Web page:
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Emotion Regulation and Repetitive Negative Thinking Before and After CBT and SSRI Treatment of Internalizing Psychopathologies

Abstract

Background

Emotion regulation (ER) strategies (i.e., reappraisal, suppression) and repetitive negative thinking (RNT) tendencies (i.e., brooding rumination, worry) are transdiagnostic and contribute to the maintenance of internalizing psychopathologies. Cognitive Behavioral Therapy (CBT) and selective serotonin reuptake inhibitors (SSRIs) are both effective in reducing symptom severity, however, their impact on ER and RNT is unclear. Therefore, the goal of the current study was to examine whether CBT and SSRIs improved ER and RNT in a transdiagnostic sample.

Methods

The current sample comprised 91 patients with anxiety, depression, and/or posttraumatic stress disorder randomly assigned to receive either CBT (n = 45) or an SSRI (n = 46) and 49 healthy controls as a comparator group. Patients completed measures of clinical symptoms, reappraisal, suppression, brooding rumination, and worry before and after treatment. Controls completed the same measures at baseline.

Results

Compared to controls, patients reported greater symptom severity, suppression, brooding, and worry, and less reappraisal. Both treatments improved symptom severity, ER, and RNT. However, patients who completed CBT reported greater improvement in reappraisal than patients who completed treatment with an SSRI. Finally, change in RNT, but not ER, was associated with symptom improvement.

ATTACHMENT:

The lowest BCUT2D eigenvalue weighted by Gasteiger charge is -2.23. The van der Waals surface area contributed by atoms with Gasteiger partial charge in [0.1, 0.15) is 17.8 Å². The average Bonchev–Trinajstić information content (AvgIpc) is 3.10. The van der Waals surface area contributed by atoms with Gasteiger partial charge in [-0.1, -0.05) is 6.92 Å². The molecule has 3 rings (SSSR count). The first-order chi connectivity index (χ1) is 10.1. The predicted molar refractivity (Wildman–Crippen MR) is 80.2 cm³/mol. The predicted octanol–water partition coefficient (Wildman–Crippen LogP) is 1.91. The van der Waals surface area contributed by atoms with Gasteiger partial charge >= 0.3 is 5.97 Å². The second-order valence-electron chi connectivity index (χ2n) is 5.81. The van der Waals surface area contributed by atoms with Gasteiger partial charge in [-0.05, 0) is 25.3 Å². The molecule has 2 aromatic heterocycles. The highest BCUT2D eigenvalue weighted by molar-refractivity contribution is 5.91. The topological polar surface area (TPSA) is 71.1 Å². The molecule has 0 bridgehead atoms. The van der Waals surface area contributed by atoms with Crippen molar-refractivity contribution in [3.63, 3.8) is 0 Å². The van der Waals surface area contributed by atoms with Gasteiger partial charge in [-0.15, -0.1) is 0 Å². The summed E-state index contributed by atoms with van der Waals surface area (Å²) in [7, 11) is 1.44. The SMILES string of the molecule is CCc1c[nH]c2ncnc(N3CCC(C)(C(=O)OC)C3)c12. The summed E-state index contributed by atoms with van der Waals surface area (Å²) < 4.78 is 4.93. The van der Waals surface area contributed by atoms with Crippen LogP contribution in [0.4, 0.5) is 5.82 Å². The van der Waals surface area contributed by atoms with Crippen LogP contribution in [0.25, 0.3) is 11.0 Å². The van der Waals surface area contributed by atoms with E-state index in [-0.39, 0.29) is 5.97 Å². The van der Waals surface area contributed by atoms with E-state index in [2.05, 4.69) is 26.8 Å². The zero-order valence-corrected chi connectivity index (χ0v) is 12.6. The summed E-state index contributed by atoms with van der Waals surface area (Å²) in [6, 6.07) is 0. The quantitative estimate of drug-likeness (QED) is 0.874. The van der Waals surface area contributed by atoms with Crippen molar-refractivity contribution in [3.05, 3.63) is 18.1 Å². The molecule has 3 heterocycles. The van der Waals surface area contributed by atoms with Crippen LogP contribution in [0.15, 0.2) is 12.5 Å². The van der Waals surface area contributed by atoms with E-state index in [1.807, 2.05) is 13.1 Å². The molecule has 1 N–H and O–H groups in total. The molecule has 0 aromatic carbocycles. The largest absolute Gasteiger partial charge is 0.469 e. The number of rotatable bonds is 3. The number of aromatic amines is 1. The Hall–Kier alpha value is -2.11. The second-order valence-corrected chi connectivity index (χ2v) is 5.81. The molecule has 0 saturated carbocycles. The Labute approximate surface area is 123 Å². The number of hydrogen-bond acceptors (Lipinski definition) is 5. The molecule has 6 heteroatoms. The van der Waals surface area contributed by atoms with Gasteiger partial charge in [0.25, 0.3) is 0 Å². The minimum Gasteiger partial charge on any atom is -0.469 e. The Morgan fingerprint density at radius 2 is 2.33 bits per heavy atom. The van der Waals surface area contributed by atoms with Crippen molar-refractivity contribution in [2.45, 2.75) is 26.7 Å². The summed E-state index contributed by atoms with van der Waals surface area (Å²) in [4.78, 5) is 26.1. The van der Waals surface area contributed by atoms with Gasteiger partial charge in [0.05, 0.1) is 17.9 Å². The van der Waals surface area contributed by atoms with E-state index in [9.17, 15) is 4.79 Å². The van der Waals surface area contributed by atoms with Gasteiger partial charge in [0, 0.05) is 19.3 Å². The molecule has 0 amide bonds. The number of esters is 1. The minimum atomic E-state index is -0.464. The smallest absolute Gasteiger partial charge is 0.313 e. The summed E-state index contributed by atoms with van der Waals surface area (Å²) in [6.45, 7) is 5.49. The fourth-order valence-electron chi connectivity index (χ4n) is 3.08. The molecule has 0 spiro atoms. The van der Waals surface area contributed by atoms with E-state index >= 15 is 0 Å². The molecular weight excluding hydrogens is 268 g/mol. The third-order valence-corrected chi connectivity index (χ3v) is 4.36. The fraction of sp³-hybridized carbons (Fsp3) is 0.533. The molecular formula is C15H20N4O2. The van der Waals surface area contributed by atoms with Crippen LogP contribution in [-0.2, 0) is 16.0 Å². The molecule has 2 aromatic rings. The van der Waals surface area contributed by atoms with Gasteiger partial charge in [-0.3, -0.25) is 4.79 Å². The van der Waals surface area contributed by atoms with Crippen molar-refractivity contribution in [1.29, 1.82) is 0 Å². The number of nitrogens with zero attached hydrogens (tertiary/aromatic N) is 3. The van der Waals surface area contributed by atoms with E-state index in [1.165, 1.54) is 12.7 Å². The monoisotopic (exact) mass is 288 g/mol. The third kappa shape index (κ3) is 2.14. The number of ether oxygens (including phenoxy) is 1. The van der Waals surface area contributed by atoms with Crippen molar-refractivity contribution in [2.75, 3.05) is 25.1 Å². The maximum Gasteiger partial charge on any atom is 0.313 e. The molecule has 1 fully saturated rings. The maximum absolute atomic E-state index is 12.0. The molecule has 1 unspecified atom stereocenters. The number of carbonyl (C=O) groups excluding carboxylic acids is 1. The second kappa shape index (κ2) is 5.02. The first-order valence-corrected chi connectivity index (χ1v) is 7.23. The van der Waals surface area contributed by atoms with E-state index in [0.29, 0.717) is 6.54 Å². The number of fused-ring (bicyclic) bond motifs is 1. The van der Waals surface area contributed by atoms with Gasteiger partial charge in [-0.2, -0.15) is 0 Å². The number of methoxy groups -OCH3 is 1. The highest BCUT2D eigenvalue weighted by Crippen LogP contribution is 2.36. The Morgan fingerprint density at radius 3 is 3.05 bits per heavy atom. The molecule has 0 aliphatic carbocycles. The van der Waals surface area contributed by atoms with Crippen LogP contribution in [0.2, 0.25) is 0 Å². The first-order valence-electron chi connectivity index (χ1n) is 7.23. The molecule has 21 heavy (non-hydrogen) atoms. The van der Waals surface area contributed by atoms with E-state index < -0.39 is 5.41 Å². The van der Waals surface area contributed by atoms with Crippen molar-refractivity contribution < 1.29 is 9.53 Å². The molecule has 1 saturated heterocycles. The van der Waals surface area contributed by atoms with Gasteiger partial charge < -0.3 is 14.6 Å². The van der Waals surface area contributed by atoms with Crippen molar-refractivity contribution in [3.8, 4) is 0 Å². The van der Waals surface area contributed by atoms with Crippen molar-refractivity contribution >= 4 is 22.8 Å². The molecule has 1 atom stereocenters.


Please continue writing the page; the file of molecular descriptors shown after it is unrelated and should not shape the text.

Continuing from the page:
Conclusions

Findings suggest treatment improves ER and RNT and provides preliminary evidence of a treatment modality effect on reappraisal.

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Funding

This work was supported by National Institute of Mental Health of the National Institutes of Health grant R01MH101497 (KLP) and in part by R01MH112705 (HK), T32MH067631 (CF), and the Center for Clinical and Translational Research (CCTS) UL1RR029879.

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Correspondence to Cope Feurer.

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Conflict of Interest

Cope Feurer, Jennifer Francis, Olusola Ajilore, Michelle G. Craske, K. Luan Phan, and Heide Klumpp declare that they have no conflict of interest.

Ethical Approval

This study was performed in line with the principles of the Declaration of Helsinki. Approval was granted by the local Institutional Review Board at the University of Illinois at Chicago.

Informed Consent

Informed consent was obtained from all individual participants included in the study.

Animal Rights

No animal studies were carried out by the authors for this article.

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Feurer, C., Francis, J., Ajilore, O. et al. Emotion Regulation and Repetitive Negative Thinking Before and After CBT and SSRI Treatment of Internalizing Psychopathologies. Cogn Ther Res 45, 1064–1076 (2021). https://doi.org/10.1007/s10608-021-10222-8

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  • DOI: https://doi.org/10.1007/s10608-021-10222-8

Keywords

  • Psychotherapy
  • Medication
  • Cognitive processes
  • Repetitive negative thinking
  • Emotion regulation